June 18, 2009

Mythologizing the codetalkers

Researchers:  Preserve code talker legacy

By Cindy YurthThe recent deaths of three Navajo code talkers were a tragic loss for the Navajo Nation.

But they should also serve as a wake-up call to preserve their legacy, said two people who have been chronicling the code talkers' lives for decades.

"It's making me kick myself in the butt to get my history degree and start one of the books I've been thinking about," said Zonnie Gorman, daughter of the late code talker Carl Nelson Gorman and perhaps the leading expert on the history of the code talkers.

"I'd really like to see a code talker museum while some of them are still with us," said Kenji Kawano, who has photographed and interviewed about 100 of the estimated 400 men who were recruited to communicate messages in a Navajo-language code during World War II.
And:The code talker story itself is taking on a legendary quality, Gorman said, and the lines between fact and fiction are becoming blurred--even by the code talkers themselves.

"For instance, I was traveling with a code talker to give a lecture, and he started telling the people about the symbolism of their outfit," she recalled. "He was saying the black shoes were like obsidian arrowheads, the khaki pants were the color of the earth, all the way on up to his hat.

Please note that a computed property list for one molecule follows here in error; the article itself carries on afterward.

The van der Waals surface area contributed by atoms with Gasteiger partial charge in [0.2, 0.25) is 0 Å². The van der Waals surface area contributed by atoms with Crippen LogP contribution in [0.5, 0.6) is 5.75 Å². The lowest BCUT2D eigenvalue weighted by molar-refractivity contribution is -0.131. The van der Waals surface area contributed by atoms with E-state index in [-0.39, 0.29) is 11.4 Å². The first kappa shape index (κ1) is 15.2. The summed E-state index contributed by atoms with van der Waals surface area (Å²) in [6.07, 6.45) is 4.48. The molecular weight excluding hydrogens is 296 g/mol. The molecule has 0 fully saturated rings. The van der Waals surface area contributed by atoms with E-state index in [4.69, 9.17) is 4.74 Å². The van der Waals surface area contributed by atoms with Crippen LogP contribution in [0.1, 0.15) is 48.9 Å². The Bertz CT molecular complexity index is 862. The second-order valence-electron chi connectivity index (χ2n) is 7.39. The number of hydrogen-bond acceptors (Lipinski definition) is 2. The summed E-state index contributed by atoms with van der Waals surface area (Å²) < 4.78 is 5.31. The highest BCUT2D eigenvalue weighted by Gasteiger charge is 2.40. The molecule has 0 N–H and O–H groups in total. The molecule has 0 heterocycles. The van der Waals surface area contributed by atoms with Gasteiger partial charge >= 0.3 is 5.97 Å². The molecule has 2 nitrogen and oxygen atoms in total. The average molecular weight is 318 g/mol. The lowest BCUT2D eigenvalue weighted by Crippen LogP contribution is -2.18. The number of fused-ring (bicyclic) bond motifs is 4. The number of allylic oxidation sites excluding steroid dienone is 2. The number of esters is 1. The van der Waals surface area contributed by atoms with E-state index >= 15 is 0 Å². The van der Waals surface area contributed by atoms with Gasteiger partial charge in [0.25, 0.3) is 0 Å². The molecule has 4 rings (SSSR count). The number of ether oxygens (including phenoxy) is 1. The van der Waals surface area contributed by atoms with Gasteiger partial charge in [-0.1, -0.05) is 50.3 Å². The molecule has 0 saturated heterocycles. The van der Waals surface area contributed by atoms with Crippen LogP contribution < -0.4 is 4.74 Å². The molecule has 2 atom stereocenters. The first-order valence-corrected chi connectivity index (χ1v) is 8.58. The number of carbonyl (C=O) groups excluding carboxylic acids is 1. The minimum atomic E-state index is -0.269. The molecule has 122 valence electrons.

"Well, I happened to be at the association meeting where they decided on a uniform, and I don't remember hearing any talk about symbolism. It was more like, 'Black shoes and khaki pants look military, and then we should have a bright-colored shirt to stand out.'

"But I think that's common in Native cultures. We incorporate our heroes into the fabric of our culture until they become these legendary figures, and everything about them takes on a symbolic, almost spiritual quality."
And:Ironically, the former Navajo Nation Museum curator who helped the code talkers start their association isn't sure he likes the idea of a museum specifically dedicated to the code talkers. Martin Link thinks the code talker legacy is already a bit overblown.

"In the first place, singling people out for glory is not the Navajo way," Link said. "Even Manuelito is buried in an unmarked grave ...

"Secondly, there seems to be this common misperception that the code talkers single-handedly won the war. You don't think two atomic bombs had something to do with it?

"And thirdly, I think it does a disservice to the thousands of other Navajo veterans. What about the 1,200 Navajo Marines who served in World War II and weren't code talkers? What about the Navajos who served in the Coast Guard? There were Navajo women in the WAC and the WAFT who you never hear anything about.
Comment:  I agree with the curator about the mythologizing of the codetalkers. They did a great job, but did they really win the war in the Pacific theater?

I'd love to see historians rank the top 10 or 100 military feats in World War II. I wonder where or even whether the codetalkers would place on this list.

For more on the subject, see:

Congressional medal for codetalkers
Red-Horse's codetalker film
Lakota codetalker sports complex
Codetalker monument takes shape
Codetalkers get a holiday


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